Topic 5 min read

Sub-10 ms stopped-flow in the mid-IR

Latest updated: June 2, 2023

Improvements have been made in FT-IR technology and the use of step scan acquisition. However, the main limitation of such set-ups for rapid kinetics is often the time resolution of the FT-IR spectrometer. The fastest acquisition speed available is often in the 30-50 ms range, a speed much slower than the few milliseconds dead time achieved with the Biologic SFM stopped-flow. This means reactions shorter than 100 ms cannot be followed using conventional FT-IR instruments. To overcome issues related to the acquisition speed and sensitivity of FT-IR spectrometers, a new type of IR spectrometer based on dual comb spectroscopy has been introduced to the market. The IRis-F1 spectrometer from IRsweep can measure IR spectra on a submilisecond time scale without compromising sensitivity.


The coupling of a BioLogic SFM to the Iris-F1 is very easy, as only standard SFM accessories are necessary to connect the two devices. To illustrate the performance of stopped-flow in mid-IR, the structural change from beta-sheets to alpha-helix in β-lactoglobulin as described by Gerwert et al. 1. can be used.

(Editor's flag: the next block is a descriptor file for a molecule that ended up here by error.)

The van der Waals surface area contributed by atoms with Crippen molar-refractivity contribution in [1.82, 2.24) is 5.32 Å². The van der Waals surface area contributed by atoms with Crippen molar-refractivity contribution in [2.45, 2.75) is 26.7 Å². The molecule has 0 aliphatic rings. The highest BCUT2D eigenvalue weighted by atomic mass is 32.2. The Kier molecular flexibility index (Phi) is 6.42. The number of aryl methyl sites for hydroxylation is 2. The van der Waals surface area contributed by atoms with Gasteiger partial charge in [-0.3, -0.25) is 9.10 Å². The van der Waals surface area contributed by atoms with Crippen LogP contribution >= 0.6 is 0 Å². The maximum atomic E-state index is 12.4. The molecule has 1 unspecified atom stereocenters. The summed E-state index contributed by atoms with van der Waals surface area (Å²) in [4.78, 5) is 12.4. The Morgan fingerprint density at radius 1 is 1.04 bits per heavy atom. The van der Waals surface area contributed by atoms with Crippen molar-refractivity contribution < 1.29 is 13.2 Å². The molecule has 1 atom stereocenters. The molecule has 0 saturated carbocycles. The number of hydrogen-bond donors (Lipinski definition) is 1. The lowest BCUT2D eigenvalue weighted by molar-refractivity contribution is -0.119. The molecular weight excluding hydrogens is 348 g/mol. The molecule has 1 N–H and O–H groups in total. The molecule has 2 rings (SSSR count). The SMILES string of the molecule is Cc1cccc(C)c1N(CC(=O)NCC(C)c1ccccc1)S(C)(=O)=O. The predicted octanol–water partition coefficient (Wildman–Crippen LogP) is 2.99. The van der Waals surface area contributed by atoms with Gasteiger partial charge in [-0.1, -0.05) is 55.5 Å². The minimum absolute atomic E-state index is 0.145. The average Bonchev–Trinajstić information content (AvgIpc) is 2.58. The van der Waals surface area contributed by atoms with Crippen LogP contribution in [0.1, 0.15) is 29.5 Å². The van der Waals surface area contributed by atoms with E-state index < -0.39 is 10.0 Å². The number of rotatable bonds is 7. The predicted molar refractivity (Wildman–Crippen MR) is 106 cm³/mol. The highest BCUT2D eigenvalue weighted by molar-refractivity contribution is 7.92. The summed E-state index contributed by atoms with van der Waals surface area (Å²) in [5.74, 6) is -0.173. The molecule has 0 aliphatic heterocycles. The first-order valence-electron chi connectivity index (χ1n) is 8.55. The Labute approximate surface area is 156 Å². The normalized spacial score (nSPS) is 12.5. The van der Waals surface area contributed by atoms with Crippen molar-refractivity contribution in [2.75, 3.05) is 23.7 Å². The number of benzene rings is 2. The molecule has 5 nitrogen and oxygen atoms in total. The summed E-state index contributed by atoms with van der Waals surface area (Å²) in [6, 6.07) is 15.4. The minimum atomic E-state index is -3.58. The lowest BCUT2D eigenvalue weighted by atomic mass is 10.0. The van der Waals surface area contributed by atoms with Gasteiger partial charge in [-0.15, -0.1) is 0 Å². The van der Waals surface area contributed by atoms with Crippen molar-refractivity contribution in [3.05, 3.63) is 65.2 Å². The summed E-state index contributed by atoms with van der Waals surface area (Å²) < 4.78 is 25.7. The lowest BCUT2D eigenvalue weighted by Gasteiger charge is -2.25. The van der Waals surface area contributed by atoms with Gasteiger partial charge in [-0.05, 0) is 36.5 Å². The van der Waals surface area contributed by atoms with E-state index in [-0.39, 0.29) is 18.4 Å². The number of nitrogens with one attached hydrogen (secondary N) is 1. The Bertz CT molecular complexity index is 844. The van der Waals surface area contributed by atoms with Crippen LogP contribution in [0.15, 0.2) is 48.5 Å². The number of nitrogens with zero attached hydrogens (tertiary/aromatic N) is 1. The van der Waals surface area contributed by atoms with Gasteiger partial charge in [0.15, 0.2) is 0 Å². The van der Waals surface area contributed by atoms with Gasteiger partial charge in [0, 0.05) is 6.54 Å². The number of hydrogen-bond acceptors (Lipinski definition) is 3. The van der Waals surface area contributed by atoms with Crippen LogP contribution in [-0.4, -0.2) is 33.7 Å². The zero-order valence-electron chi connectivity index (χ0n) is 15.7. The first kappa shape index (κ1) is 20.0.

Most of the reactions occur in the first 20 ms which make this reaction impossible to follow with FT-IR .

More technical details and information about the reaction can be found in AN38


Spectra were continuously acquired every 4 µs for 130 ms and the kinetics are shown below.

1 : Kauffmann, E., Gerwert, K. et al. (2001). PNAS, 98(12), 6646–6649



Stopped-flow FT-IR stopped-flow dual comb spectroscopy Iris-F1 SFM2000-3000-4000 mid-IR rapid kinetics secondary structure infra-red kinetics

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